Hazard Alert! Asphyxiation possible
with syringe tip caps. Do not provide hypodermic syringes
to parents for administering oral liquids to children.
From the August 22, 2001 issue MSA Acute Care Edition Newsletter
This month, a 5-month-old child asphyxiated when a cap from
a Becton-Dickinson 3 mL parenteral syringe ejected into his
throat during drug administration. Choking episodes are possible
if the small, translucent caps on hypodermic syringes are
inadvertently left on the syringe during use (see a diagram
on our web site). In fact, medications can actually be drawn
into some hypodermic syringes and administered without removing
the caps. The caps can dislodge easily during drug administration
and eject into a child's trachea. Over the past several years,
we've heard of several cases where children swallowed or choked
on hypodermic syringe caps that were overlooked by parents.
In the most recent case, a pediatrician provided the parents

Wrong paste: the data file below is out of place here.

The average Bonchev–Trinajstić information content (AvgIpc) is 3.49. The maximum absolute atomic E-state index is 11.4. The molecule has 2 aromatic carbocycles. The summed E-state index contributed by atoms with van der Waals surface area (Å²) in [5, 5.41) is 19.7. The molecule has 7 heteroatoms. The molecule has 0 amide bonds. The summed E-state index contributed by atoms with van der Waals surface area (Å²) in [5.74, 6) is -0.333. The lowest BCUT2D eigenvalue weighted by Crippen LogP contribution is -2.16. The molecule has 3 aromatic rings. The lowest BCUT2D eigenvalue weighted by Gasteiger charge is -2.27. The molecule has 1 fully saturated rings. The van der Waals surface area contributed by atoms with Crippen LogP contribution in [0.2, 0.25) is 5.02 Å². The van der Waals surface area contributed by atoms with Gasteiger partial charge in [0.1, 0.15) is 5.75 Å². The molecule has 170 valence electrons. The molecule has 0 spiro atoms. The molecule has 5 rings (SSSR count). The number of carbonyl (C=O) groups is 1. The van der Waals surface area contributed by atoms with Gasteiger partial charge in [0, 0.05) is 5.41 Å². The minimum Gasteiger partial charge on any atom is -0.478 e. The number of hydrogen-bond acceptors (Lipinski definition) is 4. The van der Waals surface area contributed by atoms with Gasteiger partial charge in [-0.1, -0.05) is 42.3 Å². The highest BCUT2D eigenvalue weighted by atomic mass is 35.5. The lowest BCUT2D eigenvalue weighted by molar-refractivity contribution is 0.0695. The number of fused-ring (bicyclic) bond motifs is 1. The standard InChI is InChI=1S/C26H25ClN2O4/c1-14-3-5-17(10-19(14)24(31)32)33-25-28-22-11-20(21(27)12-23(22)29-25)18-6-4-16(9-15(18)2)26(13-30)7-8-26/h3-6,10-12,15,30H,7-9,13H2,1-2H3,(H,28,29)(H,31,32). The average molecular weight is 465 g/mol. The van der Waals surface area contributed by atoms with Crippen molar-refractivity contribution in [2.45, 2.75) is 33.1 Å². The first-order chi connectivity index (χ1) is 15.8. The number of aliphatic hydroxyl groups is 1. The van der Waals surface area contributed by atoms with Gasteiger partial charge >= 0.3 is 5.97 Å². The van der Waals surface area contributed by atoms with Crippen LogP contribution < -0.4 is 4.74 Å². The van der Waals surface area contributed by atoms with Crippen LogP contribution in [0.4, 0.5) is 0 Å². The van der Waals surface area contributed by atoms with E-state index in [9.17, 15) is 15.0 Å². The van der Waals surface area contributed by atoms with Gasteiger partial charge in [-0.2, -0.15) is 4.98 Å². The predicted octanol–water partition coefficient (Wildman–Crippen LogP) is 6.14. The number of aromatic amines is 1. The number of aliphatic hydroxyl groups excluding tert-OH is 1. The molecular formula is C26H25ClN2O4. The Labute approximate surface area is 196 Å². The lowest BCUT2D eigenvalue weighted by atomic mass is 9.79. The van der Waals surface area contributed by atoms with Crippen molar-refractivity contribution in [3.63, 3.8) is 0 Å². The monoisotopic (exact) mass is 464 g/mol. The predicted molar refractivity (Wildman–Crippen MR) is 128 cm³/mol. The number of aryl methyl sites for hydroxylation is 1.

with a hypodermic syringe to administer VANTIN (cefpodoxime)
suspension. With the cap intact, the father inserted the syringe
into the Vantin, pulled back the plunger, and the medication
flowed into the syringe. To him, the cap appeared to be part
of the syringe. When he placed the medication into the child's
mouth, the cap flew off and became dislodged in the child's
airway. The baby was taken to the hospital where a procedure
was performed to remove the cap, but the child died. Hypodermic
syringes should never be used for oral medication administration.
Practitioners should tell parents to use only measuring cups
or ORAL syringes when giving liquids. Most caps on oral syringes
are very difficult to dislodge with plunger pressure, yet
pull off easily for drug administration. Usually, the caps
are also colored and shaped for visibility, but it's still
a good idea to remind parents to remove them. Please see our
March 10, 1999 issue (available on
our web site) for additional information on this problem.
|A: Standard hypodermic syringe with
||B: Cap inadvertantly ejected into
|plastic cap ejected on right.
Source: Cohen MR. (ed). Medication administration problem
solving in ambulatory care. 1994 American Pharmaceutical Association.